Nights in the trenches, rusks, tinned food, vodka, shell shock, injuries, death, courage, duty - stories from the Great Fatherland War often share the same horrific details. All those lucky enough to have survived (around 11 million Russian soldiers died) have been praised with medals, orders, honorary badges, and certificates of merit.
And all of those who came back, without exception, say: "For Heaven's sake, don't turn me into a hero. I was an ordinary participant in the war." The insignia are sewn onto their uniforms or kept in a shoe box wrapped in polyethylene somewhere at the bottom of a cupboard - a family heirloom that only sees the light of day on special occasions. For instance, on May 9, to attend a military parade, although for many it is too painful to remember the war.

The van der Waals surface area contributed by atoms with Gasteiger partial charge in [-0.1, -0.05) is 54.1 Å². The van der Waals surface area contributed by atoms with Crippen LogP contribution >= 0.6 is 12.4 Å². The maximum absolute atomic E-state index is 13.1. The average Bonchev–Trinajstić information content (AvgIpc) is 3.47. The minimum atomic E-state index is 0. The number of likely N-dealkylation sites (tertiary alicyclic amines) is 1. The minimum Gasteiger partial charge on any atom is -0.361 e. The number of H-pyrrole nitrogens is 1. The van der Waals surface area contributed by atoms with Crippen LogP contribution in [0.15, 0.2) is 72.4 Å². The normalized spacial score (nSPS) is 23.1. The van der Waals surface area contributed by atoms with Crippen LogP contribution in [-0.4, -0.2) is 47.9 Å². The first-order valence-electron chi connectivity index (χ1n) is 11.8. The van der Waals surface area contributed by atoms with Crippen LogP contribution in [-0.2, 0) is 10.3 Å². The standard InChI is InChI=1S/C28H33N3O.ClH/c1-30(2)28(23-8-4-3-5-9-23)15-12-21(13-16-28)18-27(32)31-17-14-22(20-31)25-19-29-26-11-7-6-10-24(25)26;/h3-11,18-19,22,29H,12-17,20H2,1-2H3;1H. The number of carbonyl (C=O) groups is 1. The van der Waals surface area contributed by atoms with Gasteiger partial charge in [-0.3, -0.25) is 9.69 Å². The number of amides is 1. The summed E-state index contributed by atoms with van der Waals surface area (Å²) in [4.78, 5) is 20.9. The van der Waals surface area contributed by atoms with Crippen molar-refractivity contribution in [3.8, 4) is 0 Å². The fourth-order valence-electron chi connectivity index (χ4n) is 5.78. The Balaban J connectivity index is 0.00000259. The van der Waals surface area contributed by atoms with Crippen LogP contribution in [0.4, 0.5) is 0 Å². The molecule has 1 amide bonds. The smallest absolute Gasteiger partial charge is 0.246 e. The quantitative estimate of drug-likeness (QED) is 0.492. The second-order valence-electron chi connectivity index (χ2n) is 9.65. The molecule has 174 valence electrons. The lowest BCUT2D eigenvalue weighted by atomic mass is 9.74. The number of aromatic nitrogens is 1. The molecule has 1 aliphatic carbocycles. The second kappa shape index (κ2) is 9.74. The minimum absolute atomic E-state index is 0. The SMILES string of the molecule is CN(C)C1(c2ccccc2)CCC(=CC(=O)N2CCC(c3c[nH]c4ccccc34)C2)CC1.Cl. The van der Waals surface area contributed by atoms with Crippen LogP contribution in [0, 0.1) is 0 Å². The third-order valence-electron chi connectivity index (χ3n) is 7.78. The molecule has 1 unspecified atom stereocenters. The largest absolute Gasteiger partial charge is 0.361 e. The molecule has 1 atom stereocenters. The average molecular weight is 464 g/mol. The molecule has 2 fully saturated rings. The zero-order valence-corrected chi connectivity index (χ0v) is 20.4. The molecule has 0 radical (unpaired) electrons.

It is not the done thing to wear awards in everyday life. But behind each of these awards is a story of someone's life or death, of incredible bravery, and the worst of memories. RBTH asked two participants in the war what they recall when they look at their medals.